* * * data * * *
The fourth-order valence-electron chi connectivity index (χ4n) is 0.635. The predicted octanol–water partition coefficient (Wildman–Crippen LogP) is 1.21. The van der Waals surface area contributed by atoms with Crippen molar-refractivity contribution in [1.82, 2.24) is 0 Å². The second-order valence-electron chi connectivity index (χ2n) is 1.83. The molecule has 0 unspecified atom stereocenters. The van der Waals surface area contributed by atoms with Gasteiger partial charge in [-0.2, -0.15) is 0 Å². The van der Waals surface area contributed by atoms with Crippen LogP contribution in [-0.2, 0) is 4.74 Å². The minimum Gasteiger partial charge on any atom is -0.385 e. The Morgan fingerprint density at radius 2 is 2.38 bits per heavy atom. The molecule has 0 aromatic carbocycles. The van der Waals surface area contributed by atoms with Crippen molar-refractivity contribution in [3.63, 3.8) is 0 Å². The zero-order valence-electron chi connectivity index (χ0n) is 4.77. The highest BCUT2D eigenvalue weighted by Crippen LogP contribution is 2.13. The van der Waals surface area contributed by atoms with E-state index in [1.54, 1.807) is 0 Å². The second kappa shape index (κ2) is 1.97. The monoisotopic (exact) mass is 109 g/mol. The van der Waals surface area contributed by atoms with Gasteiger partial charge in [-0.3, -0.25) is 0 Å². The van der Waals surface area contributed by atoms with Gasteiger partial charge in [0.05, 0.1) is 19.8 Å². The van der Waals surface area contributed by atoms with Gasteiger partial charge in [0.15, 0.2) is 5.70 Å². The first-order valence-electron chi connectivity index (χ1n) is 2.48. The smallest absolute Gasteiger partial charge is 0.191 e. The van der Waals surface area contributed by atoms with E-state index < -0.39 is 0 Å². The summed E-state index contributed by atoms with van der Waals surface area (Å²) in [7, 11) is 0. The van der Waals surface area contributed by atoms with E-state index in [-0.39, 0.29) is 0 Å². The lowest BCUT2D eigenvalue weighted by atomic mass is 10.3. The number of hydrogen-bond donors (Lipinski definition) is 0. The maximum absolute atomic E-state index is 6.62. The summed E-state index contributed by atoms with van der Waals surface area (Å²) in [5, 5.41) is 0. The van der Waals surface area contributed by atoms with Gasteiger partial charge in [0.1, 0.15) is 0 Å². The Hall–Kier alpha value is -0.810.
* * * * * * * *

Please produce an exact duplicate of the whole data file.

The fourth-order valence-electron chi connectivity index (χ4n) is 0.635. The predicted octanol–water partition coefficient (Wildman–Crippen LogP) is 1.21. The van der Waals surface area contributed by atoms with Crippen molar-refractivity contribution in [1.82, 2.24) is 0 Å². The second-order valence-electron chi connectivity index (χ2n) is 1.83. The molecule has 0 unspecified atom stereocenters. The van der Waals surface area contributed by atoms with Gasteiger partial charge in [-0.2, -0.15) is 0 Å². The van der Waals surface area contributed by atoms with Crippen LogP contribution in [-0.2, 0) is 4.74 Å². The minimum Gasteiger partial charge on any atom is -0.385 e. The Morgan fingerprint density at radius 2 is 2.38 bits per heavy atom. The molecule has 0 aromatic carbocycles. The van der Waals surface area contributed by atoms with Crippen molar-refractivity contribution in [3.63, 3.8) is 0 Å². The zero-order valence-electron chi connectivity index (χ0n) is 4.77. The highest BCUT2D eigenvalue weighted by Crippen LogP contribution is 2.13. The van der Waals surface area contributed by atoms with E-state index in [1.54, 1.807) is 0 Å². The second kappa shape index (κ2) is 1.97. The monoisotopic (exact) mass is 109 g/mol. The van der Waals surface area contributed by atoms with Gasteiger partial charge in [-0.3, -0.25) is 0 Å². The van der Waals surface area contributed by atoms with Gasteiger partial charge in [0.05, 0.1) is 19.8 Å². The van der Waals surface area contributed by atoms with Gasteiger partial charge in [0.15, 0.2) is 5.70 Å². The first-order valence-electron chi connectivity index (χ1n) is 2.48. The smallest absolute Gasteiger partial charge is 0.191 e. The van der Waals surface area contributed by atoms with E-state index < -0.39 is 0 Å². The summed E-state index contributed by atoms with van der Waals surface area (Å²) in [7, 11) is 0. The van der Waals surface area contributed by atoms with E-state index in [-0.39, 0.29) is 0 Å². The lowest BCUT2D eigenvalue weighted by atomic mass is 10.3. The number of hydrogen-bond donors (Lipinski definition) is 0. The maximum absolute atomic E-state index is 6.62. The summed E-state index contributed by atoms with van der Waals surface area (Å²) in [5, 5.41) is 0. The van der Waals surface area contributed by atoms with Gasteiger partial charge in [0.1, 0.15) is 0 Å². The Hall–Kier alpha value is -0.810.